evidence-based blog of Filippo Dibari

Posts Tagged ‘World Bank’

UNICEF/WHO/WB: Levels and Trends in Child Malnutrition

In Over-nutrition, Under-nutrition on June 7, 2017 at 7:02 pm

source: World Bank webpage

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In May 2017, UNICEF, WHO and World Bank Group released the 2017 edition of the joint child malnutrition estimates for the 1990–2016 period, representing the most recent global and regional figures. A suite of on-line interactive dashboards were developed to enable users to explore the entire time-series (1990 – 2016) of global and regional estimates of prevalence and number affected for stunting, overweight, wasting and severe wasting. These estimates are presented by various regional and income group country classifications used by various agencies including the United Nations, UNICEF, WHO and The World Bank Group.

Note: Global estimates refer to the aggregate of the UN regions.

Unmissable – The 2017 Atlas of Sustainable Development Goals: a new visual guide to data and development

In Over-nutrition, Under-nutrition on April 20, 2017 at 7:48 am
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from the World Bank website

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The 2017 Atlas of Sustainable Development Goals: a new visual guide to data and development.

<!– /sites/all/themes/blogs/templates/header/js/jquery-1.4.4.min.js –>The World Bank is pleased to release the 2017 Atlas of Sustainable Development Goals. With over 150 maps and data visualizations, the new publication charts the progress societies are making towards the 17 SDGs.

The Atlas is part of the World Development Indicators (WDI) family of products that offer high-quality, cross-country comparable statistics about development and people’s lives around the globe. You can:

The 17 Sustainable Development Goals and their associated 169 targets are ambitious. They will be challenging to implement, and challenging to measure. The Atlas offers the perspective of experts in the World Bank on each of the SDGs.

World Bank Nut tool kit: Using Communication to Improve Nutrition

In Over-nutrition, Under-nutrition on September 28, 2014 at 10:21 am

from World Bank web page

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This guide offers and approach that should help Task Managers plan more effective nutrition projects. Although malnutrition clearly is a complex problem, in many circumstances it is possible for programs to improve nutritional status by helping families make small but important improvements in child feeding and maternal nutrition that require little if any additional food or major hardware investments. The investments are primarily in human resource development–in changing attitudes and behaviors among policy makers, health care or agricultural agents, and mothers and other persons in communities and households.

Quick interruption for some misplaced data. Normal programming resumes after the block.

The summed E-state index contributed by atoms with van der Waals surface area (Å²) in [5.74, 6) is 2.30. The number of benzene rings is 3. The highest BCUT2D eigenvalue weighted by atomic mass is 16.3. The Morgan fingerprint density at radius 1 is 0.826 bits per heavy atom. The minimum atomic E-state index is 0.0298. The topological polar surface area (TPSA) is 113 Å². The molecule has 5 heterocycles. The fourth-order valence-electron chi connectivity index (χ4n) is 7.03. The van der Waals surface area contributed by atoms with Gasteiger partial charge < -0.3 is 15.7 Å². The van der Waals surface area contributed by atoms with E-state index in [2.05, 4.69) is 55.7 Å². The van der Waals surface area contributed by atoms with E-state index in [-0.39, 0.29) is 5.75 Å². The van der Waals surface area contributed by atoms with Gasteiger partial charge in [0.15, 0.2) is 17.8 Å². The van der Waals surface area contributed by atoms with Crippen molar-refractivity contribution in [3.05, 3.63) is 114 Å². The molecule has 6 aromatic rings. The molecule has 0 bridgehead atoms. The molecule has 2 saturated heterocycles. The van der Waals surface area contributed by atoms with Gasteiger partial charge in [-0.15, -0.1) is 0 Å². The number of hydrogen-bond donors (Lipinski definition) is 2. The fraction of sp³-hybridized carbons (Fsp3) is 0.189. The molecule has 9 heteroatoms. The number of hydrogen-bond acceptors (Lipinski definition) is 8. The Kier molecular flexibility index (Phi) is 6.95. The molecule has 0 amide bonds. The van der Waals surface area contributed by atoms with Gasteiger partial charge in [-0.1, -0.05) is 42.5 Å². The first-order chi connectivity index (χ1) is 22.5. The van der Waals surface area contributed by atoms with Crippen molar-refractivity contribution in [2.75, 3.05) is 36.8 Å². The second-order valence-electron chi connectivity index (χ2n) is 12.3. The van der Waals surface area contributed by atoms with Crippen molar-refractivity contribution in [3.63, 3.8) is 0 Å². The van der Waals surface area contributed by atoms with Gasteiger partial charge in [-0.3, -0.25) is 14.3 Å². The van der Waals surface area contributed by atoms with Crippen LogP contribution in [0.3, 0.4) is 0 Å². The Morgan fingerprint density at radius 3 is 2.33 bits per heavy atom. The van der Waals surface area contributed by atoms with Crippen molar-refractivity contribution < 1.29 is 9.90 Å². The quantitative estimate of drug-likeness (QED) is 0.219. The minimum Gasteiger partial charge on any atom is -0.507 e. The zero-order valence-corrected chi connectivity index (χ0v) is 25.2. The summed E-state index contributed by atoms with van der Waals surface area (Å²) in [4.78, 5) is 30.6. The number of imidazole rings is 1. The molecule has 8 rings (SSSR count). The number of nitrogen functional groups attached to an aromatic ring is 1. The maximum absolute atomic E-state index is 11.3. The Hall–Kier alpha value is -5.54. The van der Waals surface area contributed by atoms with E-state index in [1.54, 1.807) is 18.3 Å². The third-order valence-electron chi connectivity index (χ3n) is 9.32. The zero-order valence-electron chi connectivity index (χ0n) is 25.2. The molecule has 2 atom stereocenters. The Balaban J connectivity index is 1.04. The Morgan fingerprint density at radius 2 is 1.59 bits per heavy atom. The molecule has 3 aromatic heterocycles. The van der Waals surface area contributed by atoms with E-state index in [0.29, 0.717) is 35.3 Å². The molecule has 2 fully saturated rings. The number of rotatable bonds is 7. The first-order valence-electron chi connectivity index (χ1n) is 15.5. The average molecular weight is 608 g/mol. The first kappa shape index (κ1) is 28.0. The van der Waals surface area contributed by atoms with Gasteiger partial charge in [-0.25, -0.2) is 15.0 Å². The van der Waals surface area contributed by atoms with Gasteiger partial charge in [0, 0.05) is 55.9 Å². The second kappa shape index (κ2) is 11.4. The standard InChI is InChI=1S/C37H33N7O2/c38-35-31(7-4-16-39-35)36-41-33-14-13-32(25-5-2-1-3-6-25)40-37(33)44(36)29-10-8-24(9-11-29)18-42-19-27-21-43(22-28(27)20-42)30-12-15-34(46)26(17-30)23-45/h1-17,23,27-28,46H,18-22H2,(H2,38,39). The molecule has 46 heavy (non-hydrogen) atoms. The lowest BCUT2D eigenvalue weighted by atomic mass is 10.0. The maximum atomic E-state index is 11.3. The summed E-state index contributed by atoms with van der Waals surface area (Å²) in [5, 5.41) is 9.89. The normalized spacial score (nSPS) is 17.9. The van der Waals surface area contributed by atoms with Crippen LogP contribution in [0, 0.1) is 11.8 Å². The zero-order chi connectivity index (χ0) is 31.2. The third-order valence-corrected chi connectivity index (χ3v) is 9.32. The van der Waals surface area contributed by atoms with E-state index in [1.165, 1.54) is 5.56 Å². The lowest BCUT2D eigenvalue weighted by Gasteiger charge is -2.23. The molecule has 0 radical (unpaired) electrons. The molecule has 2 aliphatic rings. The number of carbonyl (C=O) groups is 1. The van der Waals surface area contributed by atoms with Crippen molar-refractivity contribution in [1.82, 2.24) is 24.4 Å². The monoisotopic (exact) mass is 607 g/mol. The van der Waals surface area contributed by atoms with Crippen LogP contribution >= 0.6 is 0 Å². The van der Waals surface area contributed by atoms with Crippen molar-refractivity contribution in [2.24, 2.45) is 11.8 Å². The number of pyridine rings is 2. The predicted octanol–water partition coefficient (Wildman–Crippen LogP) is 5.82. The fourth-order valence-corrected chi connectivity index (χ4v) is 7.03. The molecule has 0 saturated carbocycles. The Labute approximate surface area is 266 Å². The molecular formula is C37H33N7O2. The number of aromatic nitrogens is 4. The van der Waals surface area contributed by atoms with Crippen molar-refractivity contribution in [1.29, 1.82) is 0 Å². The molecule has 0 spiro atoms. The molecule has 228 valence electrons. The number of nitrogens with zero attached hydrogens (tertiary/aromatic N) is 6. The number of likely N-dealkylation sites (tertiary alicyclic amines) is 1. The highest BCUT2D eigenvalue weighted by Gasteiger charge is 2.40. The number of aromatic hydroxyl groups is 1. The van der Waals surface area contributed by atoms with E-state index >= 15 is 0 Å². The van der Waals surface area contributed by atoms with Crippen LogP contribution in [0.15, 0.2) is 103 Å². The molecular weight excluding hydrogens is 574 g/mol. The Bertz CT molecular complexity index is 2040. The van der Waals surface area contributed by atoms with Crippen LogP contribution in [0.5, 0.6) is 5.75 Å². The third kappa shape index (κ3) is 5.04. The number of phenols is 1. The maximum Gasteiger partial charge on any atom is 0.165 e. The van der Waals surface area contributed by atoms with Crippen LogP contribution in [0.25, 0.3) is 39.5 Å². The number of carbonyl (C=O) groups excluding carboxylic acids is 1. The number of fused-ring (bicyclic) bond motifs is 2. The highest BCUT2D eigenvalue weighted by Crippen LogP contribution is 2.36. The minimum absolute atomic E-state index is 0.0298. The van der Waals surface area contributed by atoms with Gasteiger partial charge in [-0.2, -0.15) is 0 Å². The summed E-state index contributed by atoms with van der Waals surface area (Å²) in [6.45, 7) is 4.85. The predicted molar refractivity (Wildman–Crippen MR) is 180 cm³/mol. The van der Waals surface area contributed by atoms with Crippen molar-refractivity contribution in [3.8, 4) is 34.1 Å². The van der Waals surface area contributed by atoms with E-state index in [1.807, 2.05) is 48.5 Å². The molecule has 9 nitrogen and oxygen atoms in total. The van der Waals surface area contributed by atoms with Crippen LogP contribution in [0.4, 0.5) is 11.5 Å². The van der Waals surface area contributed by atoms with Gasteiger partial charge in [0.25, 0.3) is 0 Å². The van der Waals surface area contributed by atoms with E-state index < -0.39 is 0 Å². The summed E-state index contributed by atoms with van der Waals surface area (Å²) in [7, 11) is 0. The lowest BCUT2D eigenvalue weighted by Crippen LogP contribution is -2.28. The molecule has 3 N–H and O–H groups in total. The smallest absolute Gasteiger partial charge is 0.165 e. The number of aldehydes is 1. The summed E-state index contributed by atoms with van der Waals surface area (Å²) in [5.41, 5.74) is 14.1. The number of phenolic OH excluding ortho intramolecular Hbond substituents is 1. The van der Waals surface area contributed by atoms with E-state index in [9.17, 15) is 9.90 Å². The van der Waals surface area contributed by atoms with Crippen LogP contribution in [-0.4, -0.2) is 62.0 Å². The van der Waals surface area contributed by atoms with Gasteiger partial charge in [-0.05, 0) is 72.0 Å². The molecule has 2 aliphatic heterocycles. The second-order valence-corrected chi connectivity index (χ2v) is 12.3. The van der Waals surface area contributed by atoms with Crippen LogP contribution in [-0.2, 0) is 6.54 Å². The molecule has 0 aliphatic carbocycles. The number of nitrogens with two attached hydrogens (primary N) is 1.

The approach described is social marketing, as applied to defining. promoting and making the practice of the key behaviors easier (with or without the presence of a tangible product). Many of its techniques are from social learning theory, which stresses the interplay of behavior, the environment, and people’s cognitive processes. This approach is at the heart of a broad program strategy to improve practices.

This is a general guide for the World Bank Task Manager. It is not a complete “do-it-yourself” manual. Expert assistance is recommended for many project planning missions and is needed at various strategic points during planning and implementation.

Introduction and Table of Contents (PDF 20 Kbytes)

Chapter 1- Communication that Improves Nutrition  (PDF 46 Kbytes)

Chapter 2- Planning and Implementing Communication for Behavior Change  (PDF 82 Kbytes)

Chapter 3- Managing Communication for Behavior Change  (PDF 49 Kbytes)

Chapter 4- Challenges in Implementing Effective Communication for Behavior Change  (PDF 29 Kbytes)

 

Appendix A- Examples of Nutrition CBC Projects that had Measurable Impact  (PDF 17 Kbytes)

Appendix B- Improving Child Feeding Practices: Lessons Learned (PDF 40 Kbytes)

Appendix C- Improving the Effectiveness of Iron Supplementation for Pregnant Women  (PDF 12 Kbytes)

Appendix D- General Guidelines for Media Selection and Use  (PDF 14 Kbytes)

Appendix E- Working with Private Sector Agencies (PDF 11 Kbytes)

Appendix F- Terms of Reference for CBC Consultants  (PDF 10 Kbytes)

 

References  (PDF 22 Kbytes)
To obtain the Toolkit or individual tools, please contact the Nutrition Advisory Service by sending an e-mail to nutrition@worldbank.org

 

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